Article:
Increased intakes of folate following the introduction of fortification in the US was associated with a reduction in the incidence of colorectal cancer, says a new analysis.
Data collected over the course of about nine years from over 525,000 people following the introduction of folic acid fortification in the US revealed that people with the highest folate levels were 30% less likely to develop colorectal cancer.
Findings published in the American Journal of Clinical Nutrition go some way to confirming the additional health benefits of folic acid fortification, introduced in the US in 1998.
However, researchers from the US National Institutes of Health (NIH) note that colorectal cancer has a long latency period of between 10 and 20 years, and that additional follow-up time is required before firm conclusions can be drawn. The latency period is the time between the first exposure to a cancer-causing agent and the clinical recognition of the disease.
Benefits for babies
An overwhelming body of evidence links has linked folate deficiency in early pregnancy to increased risk of neural tube defects (NTD) - most commonly spina bifida and anencephaly - in infants.
The first country to fortify flour on a national scale with folic acid – the synthetic, bioavailable form of folate – was Oman, which introduced this in 1996. The US and Canada followed in 1998. Preliminary evidence indicates that the measure is having an effect with a reported 15 to 50 per cent reduction in NTD incidence.
A total of 51 countries now have some degree of mandatory fortification of flour with folic acid.
The US Centers for Disease Control and Prevention (CDC) recently listed the prevention of neural tube defects through flour fortification amongst its list of 10 great health achievements in the US for the last decade.
The NIH scientists analysed data from 525,488 individuals aged between 50 and 71 participating in the NIH-AARP Diet and Health Study.
Results showed that over a period of about nine years, 7,212 people developed colorectal cancer, 6,484 of which occurred after the introduction of fortification. For people with the highest average intakes of folate/folic acid (at least 900 micrograms per day) the risk of colorectal cancer was 30 % lower than in people with the lowest average intakes (less than 200 micrograms per day).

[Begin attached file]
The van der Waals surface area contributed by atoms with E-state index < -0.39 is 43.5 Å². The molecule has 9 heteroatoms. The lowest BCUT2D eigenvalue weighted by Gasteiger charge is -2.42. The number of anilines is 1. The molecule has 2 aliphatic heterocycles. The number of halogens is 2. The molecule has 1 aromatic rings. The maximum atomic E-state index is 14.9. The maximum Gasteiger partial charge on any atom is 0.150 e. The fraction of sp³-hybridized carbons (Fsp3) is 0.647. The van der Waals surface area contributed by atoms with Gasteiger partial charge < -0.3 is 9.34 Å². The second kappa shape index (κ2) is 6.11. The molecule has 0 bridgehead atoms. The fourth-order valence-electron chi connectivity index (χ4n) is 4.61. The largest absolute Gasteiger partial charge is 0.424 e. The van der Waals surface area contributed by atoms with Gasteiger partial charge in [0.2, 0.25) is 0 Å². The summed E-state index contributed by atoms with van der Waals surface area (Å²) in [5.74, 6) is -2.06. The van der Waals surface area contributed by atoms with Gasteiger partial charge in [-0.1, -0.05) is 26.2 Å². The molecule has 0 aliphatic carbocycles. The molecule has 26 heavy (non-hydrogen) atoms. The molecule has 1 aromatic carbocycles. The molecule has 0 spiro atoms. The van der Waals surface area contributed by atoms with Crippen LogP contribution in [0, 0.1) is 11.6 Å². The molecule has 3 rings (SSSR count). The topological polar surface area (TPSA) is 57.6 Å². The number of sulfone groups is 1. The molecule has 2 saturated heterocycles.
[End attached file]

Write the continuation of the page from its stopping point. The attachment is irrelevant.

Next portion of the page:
In addition, the highest intakes specifically from supplements or the diet were associated with 18% and 19% reductions, respectively.
Concerns that folic acid – the synthetic form of folate – may increase the risk of colorectal cancer have surfaced over recent years, with some experts noting that folic acid, and not folate, may promote the formation of cancers under select circumstances where a person may already have a pre-cancerous or cancerous tumour.
This has led to some finger pointing at the synthetic form of the vitamin. On passage through the intestinal wall, folic acid is converted to 5-methyltetrahydrofolate, the naturally circulating form of folate. However, some studies have suggested that oral intake of folic acid in high doses may overwhelm this conversion pathway, leading to measurable levels of folic acid in the blood (Nutrition Reviews, 2009, Vol 67, pp. 206-212).
However, a recent analysis of data from almost 100,000 men and women from the American Cancer Society indicated that increased intakes of folic acid from fortified foods and dietary supplements are not linked to an increased risk of colorectal cancer (Gastroenterology, doi:10.1053/j.gastro.2011.04.004).
Source: American Journal of Clinical Nutrition
Published online ahead of print, doi: 10.3945/ajcn.110.002659
“Pre- and postfortification intake of folate and risk of colorectal cancer in a large prospective cohort study in the United States”
Authors: T.M. Gibson, S.J. Weinstein, R.M. Pfeiffer, A.R. Hollenbeck, A.F. Subar, A. Schatzkin, S.T. Mayne, R. Stolzenberg-Solomon